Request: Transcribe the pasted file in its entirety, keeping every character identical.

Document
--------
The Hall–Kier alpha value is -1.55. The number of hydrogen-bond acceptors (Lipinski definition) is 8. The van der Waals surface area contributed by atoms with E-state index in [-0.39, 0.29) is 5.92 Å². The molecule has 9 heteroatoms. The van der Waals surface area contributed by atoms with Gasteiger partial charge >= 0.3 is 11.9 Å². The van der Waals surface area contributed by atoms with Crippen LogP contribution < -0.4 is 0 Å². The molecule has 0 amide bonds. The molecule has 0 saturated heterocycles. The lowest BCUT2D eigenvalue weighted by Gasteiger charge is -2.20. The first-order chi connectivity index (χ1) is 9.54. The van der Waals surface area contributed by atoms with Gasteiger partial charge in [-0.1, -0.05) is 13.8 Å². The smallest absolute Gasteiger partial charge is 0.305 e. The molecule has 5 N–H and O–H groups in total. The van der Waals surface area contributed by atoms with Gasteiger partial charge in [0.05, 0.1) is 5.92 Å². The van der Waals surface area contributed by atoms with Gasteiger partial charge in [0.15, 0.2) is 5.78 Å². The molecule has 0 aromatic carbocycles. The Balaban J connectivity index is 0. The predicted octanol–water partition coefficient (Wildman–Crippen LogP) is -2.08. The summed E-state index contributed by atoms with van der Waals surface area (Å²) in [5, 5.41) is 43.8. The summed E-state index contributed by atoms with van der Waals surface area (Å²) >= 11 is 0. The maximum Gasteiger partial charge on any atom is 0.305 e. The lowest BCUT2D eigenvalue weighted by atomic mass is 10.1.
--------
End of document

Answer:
The Hall–Kier alpha value is -1.55. The number of hydrogen-bond acceptors (Lipinski definition) is 8. The van der Waals surface area contributed by atoms with E-state index in [-0.39, 0.29) is 5.92 Å². The molecule has 9 heteroatoms. The van der Waals surface area contributed by atoms with Gasteiger partial charge >= 0.3 is 11.9 Å². The van der Waals surface area contributed by atoms with Crippen LogP contribution < -0.4 is 0 Å². The molecule has 0 amide bonds. The molecule has 0 saturated heterocycles. The lowest BCUT2D eigenvalue weighted by Gasteiger charge is -2.20. The first-order chi connectivity index (χ1) is 9.54. The van der Waals surface area contributed by atoms with Gasteiger partial charge in [-0.1, -0.05) is 13.8 Å². The smallest absolute Gasteiger partial charge is 0.305 e. The molecule has 5 N–H and O–H groups in total. The van der Waals surface area contributed by atoms with Gasteiger partial charge in [0.05, 0.1) is 5.92 Å². The van der Waals surface area contributed by atoms with Gasteiger partial charge in [0.15, 0.2) is 5.78 Å². The molecule has 0 aromatic carbocycles. The Balaban J connectivity index is 0. The predicted octanol–water partition coefficient (Wildman–Crippen LogP) is -2.08. The summed E-state index contributed by atoms with van der Waals surface area (Å²) in [5, 5.41) is 43.8. The summed E-state index contributed by atoms with van der Waals surface area (Å²) >= 11 is 0. The maximum Gasteiger partial charge on any atom is 0.305 e. The lowest BCUT2D eigenvalue weighted by atomic mass is 10.1.